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Is there any advantage of using int vs varbinary for storing bit masks in terms of performance or flexibility.

For my purposes, I will always be doing reads on these bit masks (no writes or updates).

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4 Answers 4

up vote 13 down vote accepted

You should definitely use an INT (if you need 32 flags) or BIGINT (for 64 flags). If you need more flags you could use BINARY (but you should probably also ask yourself why you need so many flags in your application).

Besides, if you use an integral type, you can use standard bitwise operators directly without converting a byte array to an integral type.

If you do need more flags and have to use BINARY you lose native support for bitwise operators and therefore easy support for checking flag values. I would probably move checking for flag values to a client application but if you're comfortable programming in T-SQL that's an option as well. If you're using C# you have a BitArray class with the necessary operations and in Java you have a BitSet class.

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yeah, or event the smaller types like tiny int for smaller bit masks? I have never used a tiny int as bit mask yet, but should be no issue. int's work great. –  Chad Grant Apr 30 '09 at 23:10
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Smaller types for smaller masks is also a good idea. –  Ronald Wildenberg May 2 '09 at 8:23
    
How can we use varbinary when we have, for example, 100 flags? Can varbinary be used as flexible as int or bigint? It is not possible to make bitwise operation on two varbinary. How can we imitate the int-flag behaviour? –  aldebaran Dec 17 '13 at 11:22
    
I'd use a BINARY(13) for this (has room for 104 bits/flags). However, you loose native support for bitwise operators. I updated my answer to provide some options. –  Ronald Wildenberg Dec 17 '13 at 13:41

Well, considering an int has less storage space and is generally a little easier to work with I'm not sure why you'd use a varbinary.

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It is generally considered preferable to use a bunch of bit columns instead of a bit mask. They will get packed together in the page, so they won't take any more room. Although I too always seem to go with an int or bigint column to avoid all of the column name typing.. but with intellisense I would probably go with the bit columns.

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I disagree, bitmasks still have their place and they are a great way to leave your options open without having to refactor your DB and SELECTS/VIEWS/SPROCS just to add a simple bool, they are very flexible ... just most programmers dont understand what they are these days –  Chad Grant Apr 30 '09 at 23:12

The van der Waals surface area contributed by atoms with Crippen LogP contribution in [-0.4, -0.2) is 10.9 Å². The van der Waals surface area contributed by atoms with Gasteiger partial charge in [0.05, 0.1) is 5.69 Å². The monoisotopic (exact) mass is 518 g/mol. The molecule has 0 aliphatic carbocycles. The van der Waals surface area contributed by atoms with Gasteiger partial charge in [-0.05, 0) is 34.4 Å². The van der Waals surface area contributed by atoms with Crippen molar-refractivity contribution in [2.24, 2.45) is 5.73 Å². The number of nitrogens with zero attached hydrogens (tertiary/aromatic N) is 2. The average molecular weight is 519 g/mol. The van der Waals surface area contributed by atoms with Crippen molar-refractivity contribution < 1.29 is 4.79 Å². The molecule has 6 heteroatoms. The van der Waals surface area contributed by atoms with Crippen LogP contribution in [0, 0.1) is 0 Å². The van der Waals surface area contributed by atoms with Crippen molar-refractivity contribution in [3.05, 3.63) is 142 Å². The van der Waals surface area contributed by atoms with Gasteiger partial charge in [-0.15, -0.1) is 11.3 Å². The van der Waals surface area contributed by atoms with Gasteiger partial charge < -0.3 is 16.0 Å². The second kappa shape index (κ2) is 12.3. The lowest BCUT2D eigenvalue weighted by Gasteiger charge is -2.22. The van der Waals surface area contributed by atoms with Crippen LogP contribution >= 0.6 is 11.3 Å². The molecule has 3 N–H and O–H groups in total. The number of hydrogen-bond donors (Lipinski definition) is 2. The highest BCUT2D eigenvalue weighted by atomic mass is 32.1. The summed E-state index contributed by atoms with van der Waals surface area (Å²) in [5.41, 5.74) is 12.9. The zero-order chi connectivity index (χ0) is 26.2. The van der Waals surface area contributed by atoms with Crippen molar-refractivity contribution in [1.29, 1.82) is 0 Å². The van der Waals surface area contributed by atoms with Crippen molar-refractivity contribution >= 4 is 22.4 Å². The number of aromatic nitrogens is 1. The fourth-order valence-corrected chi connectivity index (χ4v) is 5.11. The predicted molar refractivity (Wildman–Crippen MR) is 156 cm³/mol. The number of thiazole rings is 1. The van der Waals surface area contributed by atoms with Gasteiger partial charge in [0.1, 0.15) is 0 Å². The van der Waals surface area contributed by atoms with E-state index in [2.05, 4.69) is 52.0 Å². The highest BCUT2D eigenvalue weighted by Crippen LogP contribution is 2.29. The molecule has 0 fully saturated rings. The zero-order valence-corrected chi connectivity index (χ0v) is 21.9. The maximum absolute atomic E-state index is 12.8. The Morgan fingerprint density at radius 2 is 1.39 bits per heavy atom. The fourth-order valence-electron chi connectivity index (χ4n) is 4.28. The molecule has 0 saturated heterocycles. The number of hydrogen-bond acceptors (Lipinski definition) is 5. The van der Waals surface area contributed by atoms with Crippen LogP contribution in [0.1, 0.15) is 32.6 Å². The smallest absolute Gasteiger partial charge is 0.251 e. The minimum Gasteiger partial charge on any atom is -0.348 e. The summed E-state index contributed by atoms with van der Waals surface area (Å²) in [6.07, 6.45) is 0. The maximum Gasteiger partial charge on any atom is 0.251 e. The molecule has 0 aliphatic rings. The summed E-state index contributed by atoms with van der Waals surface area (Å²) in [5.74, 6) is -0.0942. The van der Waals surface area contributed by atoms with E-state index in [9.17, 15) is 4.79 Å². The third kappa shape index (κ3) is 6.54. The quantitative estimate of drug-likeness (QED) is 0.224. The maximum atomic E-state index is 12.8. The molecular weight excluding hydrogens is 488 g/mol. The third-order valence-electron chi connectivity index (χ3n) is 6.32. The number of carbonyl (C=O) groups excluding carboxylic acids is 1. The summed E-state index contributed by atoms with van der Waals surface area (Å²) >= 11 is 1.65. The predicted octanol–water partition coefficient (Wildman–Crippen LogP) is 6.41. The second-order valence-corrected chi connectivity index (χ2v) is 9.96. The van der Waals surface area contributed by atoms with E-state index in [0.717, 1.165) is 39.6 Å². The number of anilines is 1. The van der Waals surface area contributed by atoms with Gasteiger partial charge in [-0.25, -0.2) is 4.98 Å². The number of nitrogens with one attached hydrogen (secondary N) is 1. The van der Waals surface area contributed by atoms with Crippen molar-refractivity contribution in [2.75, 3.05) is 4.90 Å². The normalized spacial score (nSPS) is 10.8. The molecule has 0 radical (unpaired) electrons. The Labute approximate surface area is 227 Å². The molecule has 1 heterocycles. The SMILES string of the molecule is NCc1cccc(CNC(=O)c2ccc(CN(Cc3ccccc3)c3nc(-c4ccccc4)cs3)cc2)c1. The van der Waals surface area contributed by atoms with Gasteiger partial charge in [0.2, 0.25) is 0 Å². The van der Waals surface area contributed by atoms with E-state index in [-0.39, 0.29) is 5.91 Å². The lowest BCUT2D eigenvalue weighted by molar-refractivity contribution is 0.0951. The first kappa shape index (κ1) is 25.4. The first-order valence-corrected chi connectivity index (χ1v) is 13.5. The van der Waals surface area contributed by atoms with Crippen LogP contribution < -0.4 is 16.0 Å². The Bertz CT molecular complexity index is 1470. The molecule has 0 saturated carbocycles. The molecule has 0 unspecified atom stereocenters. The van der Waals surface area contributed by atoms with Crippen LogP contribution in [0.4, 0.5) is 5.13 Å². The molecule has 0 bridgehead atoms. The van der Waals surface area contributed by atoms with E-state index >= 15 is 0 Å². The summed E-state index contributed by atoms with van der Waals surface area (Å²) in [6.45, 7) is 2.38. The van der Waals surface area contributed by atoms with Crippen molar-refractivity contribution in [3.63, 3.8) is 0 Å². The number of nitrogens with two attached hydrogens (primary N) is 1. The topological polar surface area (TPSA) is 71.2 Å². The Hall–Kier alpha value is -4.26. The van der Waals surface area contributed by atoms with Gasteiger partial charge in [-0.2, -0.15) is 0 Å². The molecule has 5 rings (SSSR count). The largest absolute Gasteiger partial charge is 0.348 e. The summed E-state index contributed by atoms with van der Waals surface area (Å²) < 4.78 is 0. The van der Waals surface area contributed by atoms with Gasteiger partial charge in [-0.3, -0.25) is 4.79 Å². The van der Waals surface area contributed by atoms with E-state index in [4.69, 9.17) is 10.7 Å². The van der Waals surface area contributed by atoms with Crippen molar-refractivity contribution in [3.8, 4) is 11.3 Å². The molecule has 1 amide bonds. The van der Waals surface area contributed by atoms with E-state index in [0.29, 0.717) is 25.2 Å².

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Programmer ignorance sometimes shows we're making good progress abstracting low-level optimizations away inside engines and frameworks. INDIVIDUAL BIT FIELDS: 1. Are handled efficiently by the engine (packed together, manipulated by native code rather than TSQL). 2. Have meaningful names making your queries more understandable (rather than using arbitrary bit index numbers). 3. Can have indexes placed on them, accelerating queries. 4. Can have individually configurable default values. 5. Are easier to refactor to a larger type later if you decide the field needs more than two states. etc. –  Triynko Oct 27 '10 at 20:54
    
Exactly. Bitmasks in SQL just kill what SQL can do - you will never be able to query them efficiently. Ergo they should not be used. –  TomTom Oct 28 '10 at 14:48
    
There's at least one circumstance where a bitmask field is necessary: an index is limited to 16 columns, which you may exceed with a group of flags or a series of packed values. –  Jon of All Trades Dec 18 '13 at 15:18
    
@JonofAllTrades that limitation is just for the columns that make up the key of the index (you can add the bits as include columns and still predicate on them). Have you experienced cases where it was useful to have more than 16 booleans in the key of an index? –  ahains Dec 19 '13 at 16:26

I usually agree with @hainstech's answer of using bit fields, because you can explicitly name each bit field to indicate what it should store. However I haven't seen a practical approach to doing bitmask comparisons with bit fields. With SQL Server's bitwise operators (&, |, etc...) it's easy to find out if a range of flags are set. A lot more work to do that with equality operators against a large number of bit fields.

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Except... hat bitwise operators FORCE A TABLE SCAN which kills performance while indivitual bit fields can efficiently be queried. –  TomTom Oct 28 '10 at 14:49

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